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Hopefully, everyone agrees that you should have some form of logging in your production systems. I would also hope that nowadays everyone agrees that using some kind of centralised logging system that you can access without SSHing onto production boxes is the right way to do things.

But what should we log?

Typically we log errors and exceptions, we want to see when things go wrong. With this logging in place when we see a 500 error on the server we simply go and check the logs to see what the problem is.

We can also monitor our logs and detect an increase in errors - this can alert us to problems before they have a large impact on users.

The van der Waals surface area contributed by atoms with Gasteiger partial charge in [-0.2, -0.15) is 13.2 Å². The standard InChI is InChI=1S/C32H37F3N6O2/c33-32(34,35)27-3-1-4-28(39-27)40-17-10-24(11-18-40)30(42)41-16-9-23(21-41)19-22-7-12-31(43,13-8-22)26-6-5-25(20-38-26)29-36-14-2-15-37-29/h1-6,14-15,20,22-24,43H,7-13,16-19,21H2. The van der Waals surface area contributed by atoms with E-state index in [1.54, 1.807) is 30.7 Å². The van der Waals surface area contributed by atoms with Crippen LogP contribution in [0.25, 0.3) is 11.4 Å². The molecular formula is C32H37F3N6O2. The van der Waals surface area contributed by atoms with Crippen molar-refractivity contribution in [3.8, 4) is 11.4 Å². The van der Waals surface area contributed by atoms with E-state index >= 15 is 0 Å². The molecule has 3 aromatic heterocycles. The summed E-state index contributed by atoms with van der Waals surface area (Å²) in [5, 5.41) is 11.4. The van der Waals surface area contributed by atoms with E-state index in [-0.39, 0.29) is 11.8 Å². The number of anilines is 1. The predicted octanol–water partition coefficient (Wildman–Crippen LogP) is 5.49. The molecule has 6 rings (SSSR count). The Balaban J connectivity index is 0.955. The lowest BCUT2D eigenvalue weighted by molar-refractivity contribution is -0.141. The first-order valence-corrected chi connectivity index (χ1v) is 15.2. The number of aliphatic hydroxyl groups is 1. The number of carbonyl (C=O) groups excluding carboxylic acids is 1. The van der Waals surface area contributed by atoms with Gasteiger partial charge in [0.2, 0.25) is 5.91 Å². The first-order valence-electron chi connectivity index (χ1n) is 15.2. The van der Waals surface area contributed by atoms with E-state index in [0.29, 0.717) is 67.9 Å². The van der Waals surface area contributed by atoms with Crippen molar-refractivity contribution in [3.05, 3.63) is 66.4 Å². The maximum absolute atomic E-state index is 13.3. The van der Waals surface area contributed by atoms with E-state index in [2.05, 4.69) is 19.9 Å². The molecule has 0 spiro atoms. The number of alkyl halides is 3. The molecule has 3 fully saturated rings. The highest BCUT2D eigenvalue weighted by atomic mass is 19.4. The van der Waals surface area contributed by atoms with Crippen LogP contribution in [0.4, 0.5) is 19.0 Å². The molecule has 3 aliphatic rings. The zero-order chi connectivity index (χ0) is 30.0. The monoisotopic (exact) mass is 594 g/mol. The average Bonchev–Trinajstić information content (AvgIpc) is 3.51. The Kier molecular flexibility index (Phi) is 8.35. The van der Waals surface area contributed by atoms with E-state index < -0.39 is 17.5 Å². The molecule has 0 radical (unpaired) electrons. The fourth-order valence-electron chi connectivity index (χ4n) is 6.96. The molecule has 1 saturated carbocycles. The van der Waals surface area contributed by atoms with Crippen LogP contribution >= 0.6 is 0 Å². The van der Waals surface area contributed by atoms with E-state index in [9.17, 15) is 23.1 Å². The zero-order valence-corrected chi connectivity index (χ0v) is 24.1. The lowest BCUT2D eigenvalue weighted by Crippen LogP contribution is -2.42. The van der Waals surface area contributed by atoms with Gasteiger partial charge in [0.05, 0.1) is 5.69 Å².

To me, this is the bare minimum of logging - errors and exceptions.

What we also need are logs that follow the happy path of the code, we should be able to see that the code is flowing in the way we expect it to.

Why do we need this? What do we do when a user reports a problem?

Go and check the logs to see if something is broken - no errors or exceptions - what do we do now?

We need to be able to follow the code through its path of execution and see where it deviates from what we expect:

The user says: “emails aren’t being sent”:

Check the logs, I can see the system was told to send an email, I can see it generated the template, I don’t see it sending the email - there’s something wrong in the code after template generation.”

This is an invaluable tool in our debugging arsenal saving us a huge amount of troubleshooting time.

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Chris Greening


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Chris Greening

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